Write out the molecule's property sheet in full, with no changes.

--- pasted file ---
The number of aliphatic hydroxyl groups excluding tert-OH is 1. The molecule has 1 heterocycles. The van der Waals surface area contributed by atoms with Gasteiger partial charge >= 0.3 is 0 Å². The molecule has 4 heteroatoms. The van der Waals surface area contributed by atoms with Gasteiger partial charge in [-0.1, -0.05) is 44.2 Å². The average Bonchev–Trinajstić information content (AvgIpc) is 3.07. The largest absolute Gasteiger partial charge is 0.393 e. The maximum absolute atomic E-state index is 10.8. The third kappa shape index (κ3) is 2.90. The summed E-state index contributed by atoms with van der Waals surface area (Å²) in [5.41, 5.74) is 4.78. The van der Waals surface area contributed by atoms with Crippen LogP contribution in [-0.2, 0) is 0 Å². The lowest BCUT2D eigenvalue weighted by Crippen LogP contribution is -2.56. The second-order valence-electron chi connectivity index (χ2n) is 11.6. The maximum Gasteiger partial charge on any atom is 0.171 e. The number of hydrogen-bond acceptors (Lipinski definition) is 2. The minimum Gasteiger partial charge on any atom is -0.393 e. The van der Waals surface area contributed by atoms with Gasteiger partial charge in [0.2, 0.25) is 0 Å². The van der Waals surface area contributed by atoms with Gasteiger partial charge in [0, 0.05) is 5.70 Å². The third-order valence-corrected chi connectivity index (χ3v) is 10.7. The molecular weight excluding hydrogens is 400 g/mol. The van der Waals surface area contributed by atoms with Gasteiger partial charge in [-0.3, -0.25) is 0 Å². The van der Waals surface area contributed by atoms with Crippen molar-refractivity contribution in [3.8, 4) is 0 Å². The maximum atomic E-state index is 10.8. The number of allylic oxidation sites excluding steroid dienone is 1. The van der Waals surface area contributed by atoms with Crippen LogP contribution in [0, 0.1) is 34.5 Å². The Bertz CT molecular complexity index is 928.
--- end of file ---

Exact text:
The number of aliphatic hydroxyl groups excluding tert-OH is 1. The molecule has 1 heterocycles. The van der Waals surface area contributed by atoms with Gasteiger partial charge >= 0.3 is 0 Å². The molecule has 4 heteroatoms. The van der Waals surface area contributed by atoms with Gasteiger partial charge in [-0.1, -0.05) is 44.2 Å². The average Bonchev–Trinajstić information content (AvgIpc) is 3.07. The largest absolute Gasteiger partial charge is 0.393 e. The maximum absolute atomic E-state index is 10.8. The third kappa shape index (κ3) is 2.90. The summed E-state index contributed by atoms with van der Waals surface area (Å²) in [5.41, 5.74) is 4.78. The van der Waals surface area contributed by atoms with Crippen LogP contribution in [-0.2, 0) is 0 Å². The lowest BCUT2D eigenvalue weighted by Crippen LogP contribution is -2.56. The second-order valence-electron chi connectivity index (χ2n) is 11.6. The maximum Gasteiger partial charge on any atom is 0.171 e. The number of hydrogen-bond acceptors (Lipinski definition) is 2. The minimum Gasteiger partial charge on any atom is -0.393 e. The van der Waals surface area contributed by atoms with Gasteiger partial charge in [0.2, 0.25) is 0 Å². The van der Waals surface area contributed by atoms with Gasteiger partial charge in [0, 0.05) is 5.70 Å². The third-order valence-corrected chi connectivity index (χ3v) is 10.7. The molecular weight excluding hydrogens is 400 g/mol. The van der Waals surface area contributed by atoms with Gasteiger partial charge in [-0.3, -0.25) is 0 Å². The van der Waals surface area contributed by atoms with Crippen molar-refractivity contribution in [3.8, 4) is 0 Å². The maximum atomic E-state index is 10.8. The number of allylic oxidation sites excluding steroid dienone is 1. The van der Waals surface area contributed by atoms with Crippen LogP contribution in [0, 0.1) is 34.5 Å². The Bertz CT molecular complexity index is 928.